I only stayed a couple of days in Belarus and then took a night train to Kiev in Ukraine.
(Where are all these countries? Here’s a map)
Lonely Planet books tend to exaggerate, and the chapter on Ukraine is particularly prone to extolling the country’s wonders in terms that aren’t warranted. It’s unfair to compare countries, but after visiting Russia, I was disappointed with Ukraine.
Ukraine and Belarus bore the brunt of the 1986 Chernobyl nuclear disaster. Approximately 6% of Ukraine remains contaminated and the continuing cleanup action still consumes about 5% of Ukraine’s annual budget.
It’s possible to do day tours of Chernobyl from Kiev. The tour companies assure people that even though they visit areas that have higher than normal levels of radiation, it’s completely safe. I was tempted, but the tours are very expensive and they didn’t have tours running the day I enquired.
I did visit the Chernobyl Museum. There was little information in English, but they did have some interesting looking mannequins.
Kiev also has some colourful tanks left over from the war.
Most people In the east of Ukraine speak Russian and in the west most people speak Ukrainian. Although the languages are similar there are lots of differences. For example, Kiev is the Russian name of the capital. In Ukrainian it’s Kyiv.
Lviv in the west of Ukraine is regarded as the country’s cultural and artistic capital. It’s further away from Russia than Kiev and Ukrainian writers and artists went there because they had more freedom. In Lviv you can buy t-shirts that read in Ukrainian, “Thank God I’m not a Muscovite.”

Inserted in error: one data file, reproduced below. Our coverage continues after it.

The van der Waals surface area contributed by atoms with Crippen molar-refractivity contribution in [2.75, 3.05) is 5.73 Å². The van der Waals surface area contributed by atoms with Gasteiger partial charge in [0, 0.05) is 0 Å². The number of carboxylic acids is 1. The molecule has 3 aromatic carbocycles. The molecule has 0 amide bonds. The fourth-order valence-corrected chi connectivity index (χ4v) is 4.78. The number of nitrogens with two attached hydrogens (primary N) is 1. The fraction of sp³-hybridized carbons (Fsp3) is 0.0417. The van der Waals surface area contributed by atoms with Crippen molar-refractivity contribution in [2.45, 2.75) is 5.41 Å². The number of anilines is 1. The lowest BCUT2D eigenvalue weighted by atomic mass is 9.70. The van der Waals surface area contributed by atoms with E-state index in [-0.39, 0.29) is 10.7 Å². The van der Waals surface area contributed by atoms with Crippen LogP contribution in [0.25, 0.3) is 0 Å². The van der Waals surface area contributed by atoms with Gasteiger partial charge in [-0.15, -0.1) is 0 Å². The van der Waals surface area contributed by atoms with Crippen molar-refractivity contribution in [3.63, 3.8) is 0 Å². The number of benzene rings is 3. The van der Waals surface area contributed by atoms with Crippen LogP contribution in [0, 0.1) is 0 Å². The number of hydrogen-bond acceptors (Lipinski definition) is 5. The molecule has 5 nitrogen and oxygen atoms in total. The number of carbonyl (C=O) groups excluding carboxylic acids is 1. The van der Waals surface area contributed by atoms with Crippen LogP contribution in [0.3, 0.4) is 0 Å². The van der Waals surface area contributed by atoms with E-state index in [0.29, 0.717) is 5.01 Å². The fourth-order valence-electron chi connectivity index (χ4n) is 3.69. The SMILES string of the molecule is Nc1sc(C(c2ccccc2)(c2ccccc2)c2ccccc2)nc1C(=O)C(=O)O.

The hostel I stayed in had an old portrait of Lenin that had been redecorated.
I went to an underground bar that had a bouncer in a uniform holding a pretend machine gun. To gain entry you had to tell him the password (Glory to Ukraine in Ukrainian) .
I also visited Kamyanets-Podilsky, a small town that has an impressive castle.
There were some interesting warning signs around the castle.
I didn’t think they were half so funny when I was climbing up a set of wooden stairs leading up the tower and realised how badly maintained the steps were.
The signs got even more dramatic.
Odessa is in the south of Ukraine. It’s one of those places that most people don’t know much about, but it has a cool sounding name. It sometimes turns up in book and movie titles (The Odessa File, Little Odessa) and its a vibrant city with a culture different from the rest of Ukraine. Odessa reminded me a bit of the different feel Osaka has from Tokyo.
Odessa doesn’t have many tourist sights, but the so-called Potemkin steps are a popular place to visit. They feature in the much-imitated scene from the Battleship Potemkin movie.